Principle 5: The ability to integrate carefully controlled modern animal husbandry (optional)
Principle 6: Capability to be mechanized for large scale or low labor for smaller scale
Principle 7: As organic as possible, while maintaining flexibility to allow non-organic growers to use the methods
Principle 8: Portable and flexible enough to be used on a wide variety of crops in many areas of the world
Principle 9: Sustainable ie. beneficial to the ecology and wildlife
Principle 10: Profitable ie. Must yield higher net profits than industrial high input Ag with all its synthetic fertilizers and pesticides to compete successfully.

This research is self funded and through crowdfunding and the results will be available free for all. I would also ask humbly that anyone else interested in helping to try it out even in a small test plot themselves. The small scale I have been working on 5 years has had better than expected results. I am confident any gardener could use them. You can find out a bit better how I am accomplishing this according to these principles here:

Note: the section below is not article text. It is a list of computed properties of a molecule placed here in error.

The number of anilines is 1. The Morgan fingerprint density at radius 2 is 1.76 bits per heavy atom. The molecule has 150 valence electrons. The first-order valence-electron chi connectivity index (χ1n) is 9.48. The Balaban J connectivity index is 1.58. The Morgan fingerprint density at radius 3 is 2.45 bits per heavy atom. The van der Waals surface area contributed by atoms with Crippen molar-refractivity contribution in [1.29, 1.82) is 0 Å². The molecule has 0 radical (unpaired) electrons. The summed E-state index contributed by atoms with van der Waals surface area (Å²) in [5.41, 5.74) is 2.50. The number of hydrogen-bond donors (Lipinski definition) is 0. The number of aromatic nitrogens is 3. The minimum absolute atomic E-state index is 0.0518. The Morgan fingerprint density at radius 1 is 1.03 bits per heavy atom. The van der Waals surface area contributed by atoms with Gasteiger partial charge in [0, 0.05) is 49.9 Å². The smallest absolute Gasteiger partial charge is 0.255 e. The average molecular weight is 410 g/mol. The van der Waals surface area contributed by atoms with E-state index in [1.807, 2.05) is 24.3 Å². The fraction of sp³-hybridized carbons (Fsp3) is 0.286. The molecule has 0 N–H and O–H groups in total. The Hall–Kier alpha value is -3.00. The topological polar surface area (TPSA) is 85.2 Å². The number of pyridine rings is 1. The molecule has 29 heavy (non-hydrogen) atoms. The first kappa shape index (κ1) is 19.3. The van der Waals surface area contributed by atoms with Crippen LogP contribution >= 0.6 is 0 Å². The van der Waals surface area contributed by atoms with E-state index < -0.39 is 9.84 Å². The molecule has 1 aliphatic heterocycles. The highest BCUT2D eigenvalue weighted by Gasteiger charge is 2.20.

Scott Strough’s answer to What are the interesting gardening experiments that you have done? Was it a success?

And of course I am slowly working on expanding this to develop a demonstration farm as a model that can be embedded into a community as a farm to fork demonstration farm. This allows it to both scale up to commercial, and also show other farmers who are already at scale how to make changes so they too can sequester carbon in the soil and make much higher profits while providing much higher quality food too! A win/win/win for everybody.